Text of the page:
US investigator exposes Iran's nuclear weapons 'shopping list'


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Mar 21, 2009
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US investigator exposes Iran's nuclear weapons 'shopping list'

Robert Morgenthau, the New York district attorney who is heading a long-term investigation into the Islamic regime's complex web of illicit overseas financial operations, told US senators there was little time left to halt Tehran's atomic weapons programme.

His warning is all the more sobering as Iran last week successfully test-fired a sophisticated medium-range missile that could strike Israel, central Europe and Western forces in the Middle East and Afghanistan with warheads.

"It's late in the game and we don't have a lot of time to stop Iran from developing long-range missiles and nuclear weapons," Mr Morgenthau told a recent Senate hearing. He described Iran's quest as "deadly serious".

His unit's findings also highlight the risks facing President Barack Obama as he hopes to forge improved diplomatic relations with Tehran at the same time as Iran presses ahead with a nuclear programme.

Mr Obama issued a timetable for future talks with Iran for the first time last week, telling the visiting Israeli prime minister, Benjamin Netanyahu, that he expected to know by the end of the year whether Tehran was making "a good faith effort to resolve differences".

But some senior figures in Israel are now increasingly convinced that the Obama administration believes that a nuclear-armed Iran is inevitable.

Mr Morgenthau's investigation has brought to light a multi-billion-dollar scam under which Iran channelled funds through Western financial institutions to buy banned dual-use materials for its nuclear and missile programmes. Lloyds TSB has already agreed to pay a fine and forfeiture of $350 million (£220 million) for its role in helping to disguise transactions.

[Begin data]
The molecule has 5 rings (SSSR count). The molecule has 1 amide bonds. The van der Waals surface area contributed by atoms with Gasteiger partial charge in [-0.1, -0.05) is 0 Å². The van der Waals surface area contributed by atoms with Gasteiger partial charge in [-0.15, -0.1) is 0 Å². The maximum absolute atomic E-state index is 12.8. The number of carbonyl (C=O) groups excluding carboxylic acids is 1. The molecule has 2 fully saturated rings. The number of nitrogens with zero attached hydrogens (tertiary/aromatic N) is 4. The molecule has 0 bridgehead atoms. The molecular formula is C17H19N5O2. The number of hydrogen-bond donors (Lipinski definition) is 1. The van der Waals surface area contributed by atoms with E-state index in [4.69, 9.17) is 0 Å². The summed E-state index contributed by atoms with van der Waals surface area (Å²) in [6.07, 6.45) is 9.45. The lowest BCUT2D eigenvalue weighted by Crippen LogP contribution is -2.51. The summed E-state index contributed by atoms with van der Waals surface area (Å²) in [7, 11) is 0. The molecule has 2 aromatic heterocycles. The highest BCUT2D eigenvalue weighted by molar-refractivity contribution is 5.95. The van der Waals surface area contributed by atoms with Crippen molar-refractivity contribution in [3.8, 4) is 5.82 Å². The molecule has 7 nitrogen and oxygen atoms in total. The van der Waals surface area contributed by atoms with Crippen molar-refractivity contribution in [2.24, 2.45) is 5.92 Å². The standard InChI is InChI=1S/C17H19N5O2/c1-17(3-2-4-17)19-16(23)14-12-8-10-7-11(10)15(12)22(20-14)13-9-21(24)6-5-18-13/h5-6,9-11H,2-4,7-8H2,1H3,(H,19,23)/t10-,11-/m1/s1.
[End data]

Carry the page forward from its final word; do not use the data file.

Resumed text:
The investigation has revealed that the Iranians were negotiating to buy 400 gyrometers, 600 accelerometers and 100 pieces of the metal tantalum - crucial technology for building accurate long-range missiles that could deliver nuclear payloads.

Mr Morgenthau's unit, which has prosecuted several major US white-collar criminal cases, also established that LIMMT, a Chinese company that has long been a major supplier of banned weapons material to Iran, had shipped a long list of weapons-related materials to Iran after skirting international financial sanctions.

The items included 15,000 kgs of specialised aluminium alloy used almost exclusively in long-range missile production; 1,700 kgs of graphite cylinders used for banned electrical discharge machines; more than 30,000 kgs of tungsten-copper plates; 200 tungsten-copper alloy hollow cylinders; 19,000 kgs of tungsten metal powder and 24,500 kgs of maraging steel rods, which are favoured for their superior strength.

"It's the usual list of items that Iran needs for its missile and weapons programmes," said John Pike, director of, a private security research group. "Whether it's dual use or not is irrelevant. The Iranians are acquiring a glass half-full. They can use that stuff for what they want when they get it."

Mr Morgenthau's office has issued a 118-count indictment against LIMMT and its owner Li Fang Wei for allegedly misusing New York banks via front companies and supplying illicit missile and nuclear technology to Iran. But there are believed to be other targets of the "broad and ongoing" investigation.